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Recipe File: Homemade Mayonnaise
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Michael Chu

Joined: 10 May 2005
Posts: 1654
Location: Austin, TX (USA)

PostPosted: Thu Aug 11, 2005 6:05 pm    Post subject: Reply with quote

an anonymous reader wrote:
is there any need to cook the eggs or the final product, is it safe to eat say a sandwich with this mayonase on it, since it has raw eggs in it?

Of course eating raw eggs is a risk. In the United States, a small percentage of eggs are contaminated with salmonella (an often quoted statistic is 1 in 30,000 eggs are contaminated; risk increases a bit if eating eggs in a restaurant due to handling, etc.). Eggs are generally laid with salmonella from sick birds - You can reduce your risk by purchasing eggs from health conscious producers such as organic eggs as generally the chicken population is watched with more concern. Regardless of the type of egg you purchase, examine the eggs you plan to use. Use the freshest eggs you can get for this recipe. Don't use eggs with cracks in the shell (you can place the egg in a salted cold water bath and look for a stream of bubbles). When you extract the yolk, pay attention to the whites. They should be gel like and not watery. Also, the yolks should not break easily.

Keeping these things in mind reduces your risk of food poisoning from the raw egg yolk drastically. (Remember, randomly grabbing an egg is a 1 in 30,000 chance; in other words, you need to eat 20,800 random eggs in order to have a 50-50 chance of having selected a salmonella infected one. Picking and choosing reduces this risk and it's unlikely the average person will be eating this many raw eggs in their lifetime [about one a day]) If you are immune deficient or generally susceptible to illness, obviously do not consume raw eggs or raw egg products. Otherwise, if your eggs are fresh, healthy and refrigerated (refrigeration has more to do with freshness than anything else - eggs age slower in refrigerators than at room temperature), it should be safe to eat.

If you would like to cook the eggs, simply whisk the yolks with the lemon juice and then heat slowly (very slowly) while stirring until it reaches 160°F (about when the mixture coats the back of a metal spoon and the yolk starts producing a few bubbles). Heating too fast will result in scrambled eggs. Place the pan into ice water to stop the cooking and stir until the egg yolk cools down (try not to get water into the pan). then proceed with the recipe as before (add salt, pepper, oil).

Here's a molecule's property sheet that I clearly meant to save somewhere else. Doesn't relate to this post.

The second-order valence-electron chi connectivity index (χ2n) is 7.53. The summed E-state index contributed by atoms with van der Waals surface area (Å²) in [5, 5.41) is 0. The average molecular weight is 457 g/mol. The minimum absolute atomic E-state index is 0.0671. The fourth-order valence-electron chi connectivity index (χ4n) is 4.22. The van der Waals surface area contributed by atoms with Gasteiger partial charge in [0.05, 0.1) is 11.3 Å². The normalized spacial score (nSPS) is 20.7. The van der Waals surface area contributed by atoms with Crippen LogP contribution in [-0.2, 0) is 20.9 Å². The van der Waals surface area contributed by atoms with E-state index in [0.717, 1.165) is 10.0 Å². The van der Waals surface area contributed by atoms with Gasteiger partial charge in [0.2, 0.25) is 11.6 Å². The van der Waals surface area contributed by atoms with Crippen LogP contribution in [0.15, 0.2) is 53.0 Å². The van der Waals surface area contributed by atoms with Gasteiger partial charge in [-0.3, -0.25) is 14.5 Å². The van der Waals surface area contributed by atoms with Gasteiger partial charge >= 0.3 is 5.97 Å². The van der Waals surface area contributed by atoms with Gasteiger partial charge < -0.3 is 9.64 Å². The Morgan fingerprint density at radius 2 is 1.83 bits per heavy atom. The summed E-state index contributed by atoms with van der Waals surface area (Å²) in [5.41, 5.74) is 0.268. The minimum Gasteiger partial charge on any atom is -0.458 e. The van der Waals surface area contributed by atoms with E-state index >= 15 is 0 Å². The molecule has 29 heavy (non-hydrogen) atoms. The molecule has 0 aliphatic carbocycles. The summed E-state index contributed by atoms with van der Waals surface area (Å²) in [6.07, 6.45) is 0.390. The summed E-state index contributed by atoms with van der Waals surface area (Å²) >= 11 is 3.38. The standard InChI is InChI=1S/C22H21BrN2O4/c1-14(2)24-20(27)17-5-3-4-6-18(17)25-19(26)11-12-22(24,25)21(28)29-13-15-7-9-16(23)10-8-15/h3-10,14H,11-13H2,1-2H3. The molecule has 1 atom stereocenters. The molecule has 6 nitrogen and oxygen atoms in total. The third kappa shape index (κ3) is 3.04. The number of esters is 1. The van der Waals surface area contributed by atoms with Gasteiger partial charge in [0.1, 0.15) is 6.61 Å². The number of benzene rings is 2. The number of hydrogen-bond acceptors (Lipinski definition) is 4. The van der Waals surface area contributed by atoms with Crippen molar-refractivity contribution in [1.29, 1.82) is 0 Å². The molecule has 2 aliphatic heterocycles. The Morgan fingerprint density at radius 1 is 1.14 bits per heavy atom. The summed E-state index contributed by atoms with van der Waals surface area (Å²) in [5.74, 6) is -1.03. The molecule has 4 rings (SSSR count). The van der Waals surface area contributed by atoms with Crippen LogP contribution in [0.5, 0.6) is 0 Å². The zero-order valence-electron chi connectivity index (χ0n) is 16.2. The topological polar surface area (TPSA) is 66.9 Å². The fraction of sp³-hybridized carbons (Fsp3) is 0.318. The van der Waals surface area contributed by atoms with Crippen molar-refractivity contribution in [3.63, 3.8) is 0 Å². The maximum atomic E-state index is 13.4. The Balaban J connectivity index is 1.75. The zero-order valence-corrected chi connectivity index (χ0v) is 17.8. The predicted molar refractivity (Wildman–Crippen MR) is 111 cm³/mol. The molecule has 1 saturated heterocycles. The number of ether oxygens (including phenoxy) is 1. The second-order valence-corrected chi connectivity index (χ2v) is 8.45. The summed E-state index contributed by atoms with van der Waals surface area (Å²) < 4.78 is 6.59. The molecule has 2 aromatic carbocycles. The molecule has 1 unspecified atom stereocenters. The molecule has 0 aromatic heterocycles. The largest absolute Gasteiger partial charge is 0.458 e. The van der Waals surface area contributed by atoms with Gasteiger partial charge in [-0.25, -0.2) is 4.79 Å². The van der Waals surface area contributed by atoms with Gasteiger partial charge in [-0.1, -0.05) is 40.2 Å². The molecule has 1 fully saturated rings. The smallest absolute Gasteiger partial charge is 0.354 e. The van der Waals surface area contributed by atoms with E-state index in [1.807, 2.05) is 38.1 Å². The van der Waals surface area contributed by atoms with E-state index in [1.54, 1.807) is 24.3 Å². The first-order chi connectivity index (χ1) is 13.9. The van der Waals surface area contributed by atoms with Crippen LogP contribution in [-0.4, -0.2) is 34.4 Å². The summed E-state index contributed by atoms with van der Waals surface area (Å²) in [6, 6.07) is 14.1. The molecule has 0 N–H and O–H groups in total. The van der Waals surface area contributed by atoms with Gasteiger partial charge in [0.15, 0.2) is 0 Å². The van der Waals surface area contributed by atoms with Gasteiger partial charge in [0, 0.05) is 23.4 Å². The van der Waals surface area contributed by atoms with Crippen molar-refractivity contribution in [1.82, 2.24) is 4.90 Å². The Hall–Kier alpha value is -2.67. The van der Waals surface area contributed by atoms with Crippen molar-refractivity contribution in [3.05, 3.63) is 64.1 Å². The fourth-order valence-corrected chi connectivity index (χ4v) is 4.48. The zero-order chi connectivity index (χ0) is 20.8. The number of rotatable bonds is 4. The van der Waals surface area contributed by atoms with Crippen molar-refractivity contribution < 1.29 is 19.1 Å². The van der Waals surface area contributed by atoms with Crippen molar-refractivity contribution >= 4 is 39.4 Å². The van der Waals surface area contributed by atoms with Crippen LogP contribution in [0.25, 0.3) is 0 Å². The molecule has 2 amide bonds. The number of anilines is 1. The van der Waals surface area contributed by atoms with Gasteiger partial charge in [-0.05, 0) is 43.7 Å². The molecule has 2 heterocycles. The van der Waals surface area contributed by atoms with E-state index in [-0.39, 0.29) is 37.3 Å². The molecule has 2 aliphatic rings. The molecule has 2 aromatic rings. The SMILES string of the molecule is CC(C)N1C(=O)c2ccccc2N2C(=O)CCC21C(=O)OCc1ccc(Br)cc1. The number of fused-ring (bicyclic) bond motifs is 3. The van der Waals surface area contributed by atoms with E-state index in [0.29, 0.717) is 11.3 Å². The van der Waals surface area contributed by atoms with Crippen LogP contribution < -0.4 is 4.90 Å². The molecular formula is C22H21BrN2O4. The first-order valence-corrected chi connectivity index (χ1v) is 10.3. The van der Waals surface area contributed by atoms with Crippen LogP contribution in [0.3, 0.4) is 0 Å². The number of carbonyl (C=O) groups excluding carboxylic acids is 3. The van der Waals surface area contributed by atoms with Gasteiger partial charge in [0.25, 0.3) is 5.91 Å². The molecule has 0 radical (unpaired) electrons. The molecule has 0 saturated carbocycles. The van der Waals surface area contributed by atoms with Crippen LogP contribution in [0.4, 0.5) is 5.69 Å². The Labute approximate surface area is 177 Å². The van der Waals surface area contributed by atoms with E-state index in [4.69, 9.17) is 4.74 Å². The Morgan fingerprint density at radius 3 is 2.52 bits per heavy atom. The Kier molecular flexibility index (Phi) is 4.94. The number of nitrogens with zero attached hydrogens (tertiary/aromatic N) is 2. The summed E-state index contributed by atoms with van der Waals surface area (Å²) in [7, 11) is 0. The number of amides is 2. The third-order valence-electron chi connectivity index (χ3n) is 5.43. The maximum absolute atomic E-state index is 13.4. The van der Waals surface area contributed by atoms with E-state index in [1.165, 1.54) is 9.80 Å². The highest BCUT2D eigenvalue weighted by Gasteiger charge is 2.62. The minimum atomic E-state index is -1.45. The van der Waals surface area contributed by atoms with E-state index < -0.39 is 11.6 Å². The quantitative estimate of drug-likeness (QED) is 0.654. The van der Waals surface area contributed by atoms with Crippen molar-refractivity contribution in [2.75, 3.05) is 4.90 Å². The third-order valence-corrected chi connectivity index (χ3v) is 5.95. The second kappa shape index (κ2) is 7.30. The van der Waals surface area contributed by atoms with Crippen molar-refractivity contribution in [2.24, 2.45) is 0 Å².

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Joined: 18 Jul 2005
Posts: 29

PostPosted: Sun Aug 14, 2005 9:23 am    Post subject: Reply with quote

The beauty of a well-made mayonnaise is a wonderful thing.

There is great difference between the perfectly hand whisked variety, produced with great focus and concentration, for immediate service, and the Commercially Engineered feat of a glass-canned Hellmans. Both have their place.

The perfect hand whisked is analagous to a fine freshly whipped cream, where gloss and the folding of the peak show the perfect suspension of air to fat. In mayo, the hand whisked has a gloss and tip fold that Hellmans can never touch.

Yet Hellmans has its place in the real world kitchen. Let those among us who never use jarred mayonnaise cast the first stone. The Commercially Engineered Hellmans is a marvel in its own way. Engineers have studied the process of emulsion/suspension and provided a safe and shelf stable product, consistently replicatable with each production run in the factory. Can we hand-whippers claim that same consistency?

The quest for the perfect mayo can draw to common ground both the esthete and the engineer. Thomas Keller, the featured saint/iconic chef in Mark Ruleman's "The Soul of a Chef" talks about his daily quest in his formative years for the perfect hollandaise. Well folks, a hollandaise ain't nuthin' but a hot mayo made from butter. The quest is the same. I've been trying mayos for 30 years in every conceivable vessel that has a moving blade, enjoying the nuances of differences that each machine (including wrist) can produce, and also sheepishly disposing of some lamentable failures.

What really got me to thinking was the post by "anonymous guest', earlier in this string: "Place a "Stick blender" all the way to the bottom of the jar and slowly blend back to the top about 5 seconds. Instant mayo!"

Wow! Something clicked in engineering lobe of the brain: A jar is a cylinder, and has different equations for volume determination than has a sphere ( or functionally in the kitchen, a Hemi-sphere: a bowl). The food processor "bowl" is likewise a cylinder, and the blender vase a hybrid of the two.

So then I wondered: what do the real food engineers in the "Food Industry" do? How do they make mayo? Is it a hemispheric kettle with a rotating blade and a calibrated drizzle? A cylinder churn with a later piston extrusion to remove product to jar? My quick and paltry Google attempts did not get me to their production process. Several questions/ideas arise: